AWS News Blog

New – Access Resources in a VPC from Your Lambda Functions

A few months ago I announced that you would soon be able to access resources in a VPC from your AWS Lambda functions. I am happy to announce that this much-wanted feature is now available and that you can start using it today!

Your Lambda functions can now access Amazon Redshift data warehouses, Amazon ElastiCache clusters, Amazon Relational Database Service (RDS) instances, and service endpoints that are accessible only from within a particular VPC. In order to do this, you simply select one of your VPCs and identify the relevant subnets and security groups. Lambda uses this information to set up elastic network interfaces (ENIs) and private IP addresses (drawn from the subnet or subnets that you specified) so that your Lambda function has access to resources in the VPC.

Accessing Resources in a VPC
You can set this up when you create a new function. You can also update an existing function so that it has VPC access.  You can configure this feature from the Lambda Console or from the CLI.  Here’s how you set it up from the Console:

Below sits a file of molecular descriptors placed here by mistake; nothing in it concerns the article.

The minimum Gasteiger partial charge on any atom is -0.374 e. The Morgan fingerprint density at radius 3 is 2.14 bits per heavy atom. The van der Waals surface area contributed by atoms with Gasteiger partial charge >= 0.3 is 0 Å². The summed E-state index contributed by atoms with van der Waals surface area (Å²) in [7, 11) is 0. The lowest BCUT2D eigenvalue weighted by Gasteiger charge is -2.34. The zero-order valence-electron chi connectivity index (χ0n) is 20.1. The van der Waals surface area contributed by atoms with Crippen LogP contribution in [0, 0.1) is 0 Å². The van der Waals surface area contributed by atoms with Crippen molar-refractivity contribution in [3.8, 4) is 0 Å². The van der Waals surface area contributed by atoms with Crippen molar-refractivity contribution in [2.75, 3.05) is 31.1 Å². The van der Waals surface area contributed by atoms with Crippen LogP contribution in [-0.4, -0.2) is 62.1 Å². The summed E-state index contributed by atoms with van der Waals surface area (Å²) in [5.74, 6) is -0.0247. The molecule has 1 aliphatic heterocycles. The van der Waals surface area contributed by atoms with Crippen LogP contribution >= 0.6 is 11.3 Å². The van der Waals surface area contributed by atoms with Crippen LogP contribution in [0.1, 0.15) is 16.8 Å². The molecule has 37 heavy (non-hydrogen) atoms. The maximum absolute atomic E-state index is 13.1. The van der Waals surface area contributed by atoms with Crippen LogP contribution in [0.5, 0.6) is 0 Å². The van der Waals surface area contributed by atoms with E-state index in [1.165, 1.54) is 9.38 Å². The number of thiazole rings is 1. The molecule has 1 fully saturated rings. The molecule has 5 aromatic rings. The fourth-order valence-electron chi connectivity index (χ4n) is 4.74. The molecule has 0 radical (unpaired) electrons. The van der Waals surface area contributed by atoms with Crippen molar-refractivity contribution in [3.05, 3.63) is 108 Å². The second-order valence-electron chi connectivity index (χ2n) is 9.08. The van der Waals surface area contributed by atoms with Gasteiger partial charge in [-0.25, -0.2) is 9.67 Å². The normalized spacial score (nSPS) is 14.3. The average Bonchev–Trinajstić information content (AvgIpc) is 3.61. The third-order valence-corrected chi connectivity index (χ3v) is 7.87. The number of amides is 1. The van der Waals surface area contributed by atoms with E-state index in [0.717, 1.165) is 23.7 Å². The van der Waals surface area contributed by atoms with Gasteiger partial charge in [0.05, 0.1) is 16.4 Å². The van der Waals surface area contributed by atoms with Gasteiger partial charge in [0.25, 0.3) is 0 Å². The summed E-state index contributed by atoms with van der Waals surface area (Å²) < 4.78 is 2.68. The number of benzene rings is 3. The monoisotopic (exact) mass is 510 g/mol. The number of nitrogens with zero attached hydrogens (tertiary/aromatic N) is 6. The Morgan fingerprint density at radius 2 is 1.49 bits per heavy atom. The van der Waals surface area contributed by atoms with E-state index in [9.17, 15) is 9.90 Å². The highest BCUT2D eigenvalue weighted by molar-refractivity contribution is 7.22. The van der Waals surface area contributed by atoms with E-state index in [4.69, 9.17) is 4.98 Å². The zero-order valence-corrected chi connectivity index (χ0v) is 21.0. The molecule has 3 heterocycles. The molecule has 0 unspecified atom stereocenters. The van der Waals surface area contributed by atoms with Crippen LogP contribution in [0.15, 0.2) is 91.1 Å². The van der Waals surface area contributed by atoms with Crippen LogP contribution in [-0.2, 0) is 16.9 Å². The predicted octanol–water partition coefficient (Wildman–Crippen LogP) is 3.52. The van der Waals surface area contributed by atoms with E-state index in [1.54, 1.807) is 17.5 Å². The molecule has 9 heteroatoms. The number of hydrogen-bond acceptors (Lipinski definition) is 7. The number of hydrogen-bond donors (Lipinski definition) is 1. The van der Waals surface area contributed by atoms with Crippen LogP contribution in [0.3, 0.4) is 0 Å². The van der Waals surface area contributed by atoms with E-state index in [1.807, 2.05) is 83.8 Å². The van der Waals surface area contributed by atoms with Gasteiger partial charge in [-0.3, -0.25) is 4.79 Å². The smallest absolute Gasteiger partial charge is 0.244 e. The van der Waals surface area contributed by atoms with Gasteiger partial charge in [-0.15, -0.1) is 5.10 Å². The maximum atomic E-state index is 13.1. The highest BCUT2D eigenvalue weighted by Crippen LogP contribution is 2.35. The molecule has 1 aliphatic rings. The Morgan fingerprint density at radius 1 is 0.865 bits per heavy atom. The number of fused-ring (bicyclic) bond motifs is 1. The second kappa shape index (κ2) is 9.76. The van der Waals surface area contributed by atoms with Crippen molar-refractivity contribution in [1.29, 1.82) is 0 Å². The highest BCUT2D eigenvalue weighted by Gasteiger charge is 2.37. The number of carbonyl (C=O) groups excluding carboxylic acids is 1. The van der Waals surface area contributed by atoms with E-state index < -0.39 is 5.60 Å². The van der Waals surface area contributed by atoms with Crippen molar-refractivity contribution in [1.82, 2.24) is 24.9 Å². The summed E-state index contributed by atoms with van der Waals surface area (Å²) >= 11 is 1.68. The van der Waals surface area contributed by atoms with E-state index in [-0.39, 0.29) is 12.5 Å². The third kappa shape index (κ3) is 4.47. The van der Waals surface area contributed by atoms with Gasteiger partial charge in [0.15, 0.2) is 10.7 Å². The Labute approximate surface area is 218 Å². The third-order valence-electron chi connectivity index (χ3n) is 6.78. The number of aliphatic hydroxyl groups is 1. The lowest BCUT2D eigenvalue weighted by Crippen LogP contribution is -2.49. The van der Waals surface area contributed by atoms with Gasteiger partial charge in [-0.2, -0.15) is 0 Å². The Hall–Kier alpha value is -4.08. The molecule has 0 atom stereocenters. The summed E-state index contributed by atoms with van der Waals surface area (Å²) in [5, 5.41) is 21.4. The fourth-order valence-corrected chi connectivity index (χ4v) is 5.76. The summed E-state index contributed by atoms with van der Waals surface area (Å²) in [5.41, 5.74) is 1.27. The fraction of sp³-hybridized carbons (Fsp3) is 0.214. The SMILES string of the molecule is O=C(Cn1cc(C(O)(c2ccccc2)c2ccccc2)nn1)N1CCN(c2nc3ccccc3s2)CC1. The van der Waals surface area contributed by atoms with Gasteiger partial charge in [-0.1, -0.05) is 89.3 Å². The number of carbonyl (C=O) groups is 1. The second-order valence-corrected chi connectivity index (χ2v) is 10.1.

That’s all you need to do! Be sure to read Configuring a Lambda Function to Access Resources in an Amazon VPC in the Lambda documentation if you have any questions.

Things to Know
Here are a couple of things that you should know about this new feature:

ENI & IP Address Resources – Because Lambda automatically scales based on the number of events that is needs to process, your VPC must have an adequate supply of free IP addresses on the designated subnets.

Internet Access – As soon as you enable this functionality for a particular function, the function no longer has access to the Internet by default. If your function requires this type of access, you will need to set up a Managed NAT Gateway in your VPC (see New – Managed NAT (Network Address Translation) Gateway for AWS for more information) or run your own NAT (see NAT Instances).

Security Groups – The security groups that you choose for a function will control the function’s access to the resources in the subnets and on the Internet.

S3 Endpoints – You can also use this feature to access S3 endpoints within a VPC (consult New – VPC Endpoint for Amazon S3 to learn more).

Webinar – To learn more about this new feature, join our upcoming webinar, Essentials: Introducing AWS VPC Support for AWS Lambda.


Jeff Barr

Jeff Barr

Jeff Barr is Chief Evangelist for AWS. He started this blog in 2004 and has been writing posts just about non-stop ever since.